Sri Lanka’s foreign ministry has asked the Chinese embassy in Colombo to defer the planned visit of Chinese spy ship Yuan Wang 5 to a Lankan port until further consultations, close on the heels of India raising concerns over the potential presence of a Chinese military vessel so close.
The military vessel was to dock at Hambantota for what China says is “replenishment and refuelling” from August 11-17. The permission to dock was given by former Lankan president Gotabaya Rajapaksa before he fled the country amid the economic crisis.
“The ministry wishes to request that the arrival date of the vessel Yuan Wang 5 in Hambantota be deferred until further consultations are made on this matter,” the Lankan foreign ministry said in a letter to the Chinese embassy. “The Ministry of Foreign Affairs of the Democratic Socialist Republic of Sri Lanka avails itself of this opportunity to renew to the Embassy of People's Republic of China in Colombo, the assurances of its highest consideration. ”
India sees the docking of a Chinese military vessel at the Sri Lankan port as a security threat to strategic installations in the southern Indian states.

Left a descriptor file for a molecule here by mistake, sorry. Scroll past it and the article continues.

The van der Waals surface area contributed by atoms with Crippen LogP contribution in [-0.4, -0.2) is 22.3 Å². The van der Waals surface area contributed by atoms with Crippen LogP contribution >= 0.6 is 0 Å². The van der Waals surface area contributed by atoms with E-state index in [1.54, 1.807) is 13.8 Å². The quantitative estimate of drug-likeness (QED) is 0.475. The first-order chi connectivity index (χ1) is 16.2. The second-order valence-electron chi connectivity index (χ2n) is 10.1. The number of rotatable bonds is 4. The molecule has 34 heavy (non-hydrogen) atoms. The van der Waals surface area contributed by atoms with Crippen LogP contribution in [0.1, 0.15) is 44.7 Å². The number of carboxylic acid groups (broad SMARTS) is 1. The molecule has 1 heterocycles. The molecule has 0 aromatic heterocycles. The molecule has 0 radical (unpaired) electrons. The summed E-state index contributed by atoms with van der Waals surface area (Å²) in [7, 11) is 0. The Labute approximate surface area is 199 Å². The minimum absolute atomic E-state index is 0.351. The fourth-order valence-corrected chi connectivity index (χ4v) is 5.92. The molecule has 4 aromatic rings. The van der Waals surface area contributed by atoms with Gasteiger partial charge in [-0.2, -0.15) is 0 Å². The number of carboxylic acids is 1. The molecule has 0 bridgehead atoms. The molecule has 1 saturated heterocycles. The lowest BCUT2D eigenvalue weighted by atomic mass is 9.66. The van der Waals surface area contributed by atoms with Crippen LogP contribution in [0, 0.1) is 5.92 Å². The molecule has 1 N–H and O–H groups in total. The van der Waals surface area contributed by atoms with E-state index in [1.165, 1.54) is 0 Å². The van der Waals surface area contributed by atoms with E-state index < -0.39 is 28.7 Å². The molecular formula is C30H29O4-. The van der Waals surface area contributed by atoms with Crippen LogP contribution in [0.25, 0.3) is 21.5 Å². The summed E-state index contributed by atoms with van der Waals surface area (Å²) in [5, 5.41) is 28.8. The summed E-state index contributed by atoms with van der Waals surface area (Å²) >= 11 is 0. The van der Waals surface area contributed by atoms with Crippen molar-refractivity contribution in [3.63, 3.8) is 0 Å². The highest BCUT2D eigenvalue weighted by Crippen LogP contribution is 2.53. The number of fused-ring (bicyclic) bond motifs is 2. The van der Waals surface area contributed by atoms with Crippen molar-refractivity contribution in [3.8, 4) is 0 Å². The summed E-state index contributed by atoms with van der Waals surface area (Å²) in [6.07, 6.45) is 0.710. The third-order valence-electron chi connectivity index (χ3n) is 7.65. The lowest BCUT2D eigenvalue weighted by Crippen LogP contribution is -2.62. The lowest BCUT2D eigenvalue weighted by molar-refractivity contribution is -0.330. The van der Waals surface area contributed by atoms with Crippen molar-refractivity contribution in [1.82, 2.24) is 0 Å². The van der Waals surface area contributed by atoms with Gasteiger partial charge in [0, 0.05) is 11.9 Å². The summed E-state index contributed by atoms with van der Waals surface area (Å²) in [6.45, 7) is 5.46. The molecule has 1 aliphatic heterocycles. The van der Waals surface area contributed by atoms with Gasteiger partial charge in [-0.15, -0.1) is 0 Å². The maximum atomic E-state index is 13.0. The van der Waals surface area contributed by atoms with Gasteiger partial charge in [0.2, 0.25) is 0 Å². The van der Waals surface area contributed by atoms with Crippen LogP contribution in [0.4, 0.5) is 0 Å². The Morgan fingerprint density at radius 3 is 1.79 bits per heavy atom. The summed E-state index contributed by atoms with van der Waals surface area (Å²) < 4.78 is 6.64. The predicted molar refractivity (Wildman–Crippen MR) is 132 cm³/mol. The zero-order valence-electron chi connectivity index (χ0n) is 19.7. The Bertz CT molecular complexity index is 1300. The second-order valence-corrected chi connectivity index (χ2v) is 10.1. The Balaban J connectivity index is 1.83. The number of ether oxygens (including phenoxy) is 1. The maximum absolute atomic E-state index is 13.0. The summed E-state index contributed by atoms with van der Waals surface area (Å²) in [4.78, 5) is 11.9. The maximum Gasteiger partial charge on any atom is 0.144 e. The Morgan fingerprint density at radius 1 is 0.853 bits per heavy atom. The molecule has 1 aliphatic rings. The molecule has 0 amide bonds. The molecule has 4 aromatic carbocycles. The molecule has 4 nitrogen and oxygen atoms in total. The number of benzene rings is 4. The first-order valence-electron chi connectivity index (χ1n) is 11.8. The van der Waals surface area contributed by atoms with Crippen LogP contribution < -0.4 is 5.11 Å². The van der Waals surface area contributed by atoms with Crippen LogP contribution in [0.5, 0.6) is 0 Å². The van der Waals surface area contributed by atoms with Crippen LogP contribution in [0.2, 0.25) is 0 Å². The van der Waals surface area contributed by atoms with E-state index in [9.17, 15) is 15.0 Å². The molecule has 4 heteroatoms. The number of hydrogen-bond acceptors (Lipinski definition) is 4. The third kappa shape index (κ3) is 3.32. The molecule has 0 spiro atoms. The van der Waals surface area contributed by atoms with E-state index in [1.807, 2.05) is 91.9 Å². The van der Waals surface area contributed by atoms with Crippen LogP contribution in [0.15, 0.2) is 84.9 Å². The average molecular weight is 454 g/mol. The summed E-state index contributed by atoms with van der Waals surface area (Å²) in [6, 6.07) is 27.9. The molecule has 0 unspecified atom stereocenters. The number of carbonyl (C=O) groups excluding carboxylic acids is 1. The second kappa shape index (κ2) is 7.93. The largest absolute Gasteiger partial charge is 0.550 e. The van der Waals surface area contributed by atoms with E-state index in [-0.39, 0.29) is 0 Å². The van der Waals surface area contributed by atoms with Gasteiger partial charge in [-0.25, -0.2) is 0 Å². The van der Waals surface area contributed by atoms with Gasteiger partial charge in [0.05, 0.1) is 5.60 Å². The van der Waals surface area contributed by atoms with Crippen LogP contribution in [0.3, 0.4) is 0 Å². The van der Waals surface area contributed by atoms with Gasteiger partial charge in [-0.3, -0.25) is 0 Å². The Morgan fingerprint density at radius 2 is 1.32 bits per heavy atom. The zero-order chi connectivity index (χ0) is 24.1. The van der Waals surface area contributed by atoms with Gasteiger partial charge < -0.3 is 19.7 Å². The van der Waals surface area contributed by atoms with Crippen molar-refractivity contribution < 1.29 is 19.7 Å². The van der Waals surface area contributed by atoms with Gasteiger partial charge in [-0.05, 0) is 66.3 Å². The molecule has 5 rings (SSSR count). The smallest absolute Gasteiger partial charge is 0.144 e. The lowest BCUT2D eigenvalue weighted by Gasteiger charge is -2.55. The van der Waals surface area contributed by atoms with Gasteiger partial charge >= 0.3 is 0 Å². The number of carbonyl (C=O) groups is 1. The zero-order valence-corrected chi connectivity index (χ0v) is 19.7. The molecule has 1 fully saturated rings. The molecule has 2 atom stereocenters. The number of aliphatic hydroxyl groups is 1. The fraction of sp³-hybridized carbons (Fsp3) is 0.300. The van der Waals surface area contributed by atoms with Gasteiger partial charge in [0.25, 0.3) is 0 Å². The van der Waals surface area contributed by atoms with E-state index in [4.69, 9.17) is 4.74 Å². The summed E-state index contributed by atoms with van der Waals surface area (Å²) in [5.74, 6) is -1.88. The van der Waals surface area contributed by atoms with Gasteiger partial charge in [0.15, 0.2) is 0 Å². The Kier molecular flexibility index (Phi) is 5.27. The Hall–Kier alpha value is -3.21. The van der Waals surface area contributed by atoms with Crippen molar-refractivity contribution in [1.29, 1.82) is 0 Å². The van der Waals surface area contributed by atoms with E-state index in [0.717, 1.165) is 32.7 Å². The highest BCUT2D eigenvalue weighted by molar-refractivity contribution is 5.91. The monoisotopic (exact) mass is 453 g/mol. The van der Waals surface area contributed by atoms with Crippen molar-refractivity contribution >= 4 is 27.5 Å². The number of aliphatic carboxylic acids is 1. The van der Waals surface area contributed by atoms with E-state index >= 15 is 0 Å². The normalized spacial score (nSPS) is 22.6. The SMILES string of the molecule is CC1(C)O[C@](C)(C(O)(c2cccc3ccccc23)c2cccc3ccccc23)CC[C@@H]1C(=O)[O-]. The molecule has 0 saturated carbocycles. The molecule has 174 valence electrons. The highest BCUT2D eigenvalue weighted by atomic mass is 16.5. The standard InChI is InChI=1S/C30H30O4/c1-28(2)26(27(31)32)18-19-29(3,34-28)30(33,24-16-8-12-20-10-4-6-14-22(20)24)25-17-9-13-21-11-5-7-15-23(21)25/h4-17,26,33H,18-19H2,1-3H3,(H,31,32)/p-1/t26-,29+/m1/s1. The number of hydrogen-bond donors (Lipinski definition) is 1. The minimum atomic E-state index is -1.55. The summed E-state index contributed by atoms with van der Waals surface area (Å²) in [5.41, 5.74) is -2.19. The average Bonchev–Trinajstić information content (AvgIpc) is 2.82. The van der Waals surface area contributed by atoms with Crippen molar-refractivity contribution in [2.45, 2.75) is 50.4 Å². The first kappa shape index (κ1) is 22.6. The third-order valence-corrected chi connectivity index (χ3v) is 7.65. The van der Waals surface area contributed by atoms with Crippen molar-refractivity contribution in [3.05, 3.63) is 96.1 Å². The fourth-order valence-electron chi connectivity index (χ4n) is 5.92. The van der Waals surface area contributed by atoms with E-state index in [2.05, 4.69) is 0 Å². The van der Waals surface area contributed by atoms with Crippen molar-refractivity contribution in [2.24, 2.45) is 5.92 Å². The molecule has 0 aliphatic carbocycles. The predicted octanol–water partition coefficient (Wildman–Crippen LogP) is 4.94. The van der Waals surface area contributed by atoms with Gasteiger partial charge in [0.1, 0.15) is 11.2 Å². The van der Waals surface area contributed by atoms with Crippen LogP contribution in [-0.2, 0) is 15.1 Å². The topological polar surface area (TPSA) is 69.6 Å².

Earlier, the Lankan MoD had tried to assuage India’s concerns over the matter after New Delhi raised it at various levels, including with the new President, the defence ministry and military officers at Hambantota.
The military and strategic implications of having ‘Yuan Wang 5’ in the Indian Ocean Region are manifold. The ship has a distinct role in missile and satellite tracking and is more lethal in its capabilities compared with the Chinese submarine that was docked at Colombo port in 2014.
The aerial reach of the ship is more than 750 km, which would bring the nuclear plants at Kalpakkam and Koodankulam in Tamil Nadu within snooping distance.
As many as six ports across the states of Kerala, Tamil Nadu and Andhra Pradesh will come under tracking reach of the vessel if it docks at Hambantota. The ship can also gather information about vital installations along southern India.